Australian scientists discover 500m high coral reef in the Great Barrier Reef – ScienceDaily


Scientists have discovered a huge detached coral reef in the Great Barrier Reef, the first discovery in over 120 years, the Schmidt Ocean Institute announced. Standing more than 500 meters tall, taller than the Empire State Building, Sydney Tower and Petronas Twin Towers, the reef was discovered by Australian scientists aboard the Schmidt Ocean Institute research vessel Falkor, currently engaged in a 12 month ocean exploration. surrounding Australia.

The reef was first discovered on October 20, when a team of scientists led by Dr. Robin Beaman of James Cook University was conducting an underwater mapping of the northern sea floor of the Great Barrier Reef. The team then conducted a dive on October 25 using Schmidt Ocean Institute’s SuBastian underwater robot to explore the new reef. The dive was streamed live, with the high-resolution footage displayed for the first time and streamed on the Schmidt Ocean Institute website and YouTube channel. [Editor’s note: see link below.]

The base of the blade reef is 1.5km wide, so it rises 500m to its minimum depth of just 40m below the sea surface. This newly discovered detached reef joins the seven other detached reefs in the area, which have been mapped since the late 1800s, including the Raine Island Reef, the most important green sea turtle nesting area in the world.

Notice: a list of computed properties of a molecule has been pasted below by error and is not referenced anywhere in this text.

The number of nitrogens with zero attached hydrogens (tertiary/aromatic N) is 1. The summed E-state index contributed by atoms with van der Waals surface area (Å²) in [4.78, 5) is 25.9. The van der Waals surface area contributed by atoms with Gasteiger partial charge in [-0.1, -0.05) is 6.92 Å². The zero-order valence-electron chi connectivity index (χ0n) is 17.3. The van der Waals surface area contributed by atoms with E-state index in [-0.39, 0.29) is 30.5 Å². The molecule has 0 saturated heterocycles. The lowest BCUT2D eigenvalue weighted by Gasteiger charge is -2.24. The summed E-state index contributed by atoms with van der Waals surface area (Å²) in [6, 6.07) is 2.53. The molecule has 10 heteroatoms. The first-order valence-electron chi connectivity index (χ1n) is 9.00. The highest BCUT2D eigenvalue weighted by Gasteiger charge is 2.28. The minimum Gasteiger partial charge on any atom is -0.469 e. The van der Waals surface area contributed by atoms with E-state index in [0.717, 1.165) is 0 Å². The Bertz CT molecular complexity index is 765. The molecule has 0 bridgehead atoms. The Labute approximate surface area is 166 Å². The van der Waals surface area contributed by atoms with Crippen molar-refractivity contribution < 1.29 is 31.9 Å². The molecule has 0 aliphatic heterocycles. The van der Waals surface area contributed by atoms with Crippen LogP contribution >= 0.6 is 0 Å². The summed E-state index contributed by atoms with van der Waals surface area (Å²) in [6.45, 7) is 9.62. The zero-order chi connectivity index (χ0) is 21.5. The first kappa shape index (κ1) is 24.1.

“This unexpected discovery states that we continue to find unknown structures and new species in our ocean,” said Wendy Schmidt, co-founder of the Schmidt Ocean Institute. “The state of our knowledge of what’s in the ocean has long been so limited. Thanks to new technologies that work like our eyes, ears and hands in the deep ocean, we have the ability to explore like never before. now. New ocean landscapes are opening up to us, revealing the ecosystems and different life forms that share the planet with us. “

“We are surprised and elated at what we have found,” said Dr. Beaman. “Not only 3D mapping the reef in detail, but also seeing this discovery visually with SuBastian is incredible. This was only made possible by the Schmidt Ocean Institute’s commitment to granting ship time to Australian scientists.”

The discovery of this new coral reef adds to a year of underwater discoveries by the Schmidt Ocean Institute. In April, scientists discovered the longest recorded marine creature: a 45-meter siphonophore in Ningaloo Canyon, plus up to 30 new species. In August, scientists discovered five undescribed species of black coral and sponges and recorded Australia’s first observation of rare scorpionfish in the Coral Sea and Great Barrier Reef marine parks. And the year began with the discovery in February of deep-sea coral gardens and cemeteries in Bremer Canyon Marine Park.

“Finding a new half-kilometer-high coral reef in the off Cape York area of ​​the renowned Great Barrier Reef shows how mysterious the world just beyond our coast is,” said Dr. Jyotika Virmani, executive director of the Schmidt Ocean Institute. “This powerful combination of cartographic data and underwater imagery will be used to understand this new reef and its role within the incredible Great Barrier Reef World Heritage Area.”

The northern depths of the Great Barrier Reef voyage will continue until November 17 as part of the larger annual Schmidt Ocean Institute campaign in Australia. The maps created will be available through AusSeabed, a national Australian seabed mapping program, and will also contribute to the Nippon Foundation’s GEBCO Seabed 2030 project.

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Materials provided by Schmidt Ocean Institute. Note: The content can be changed by style and length.


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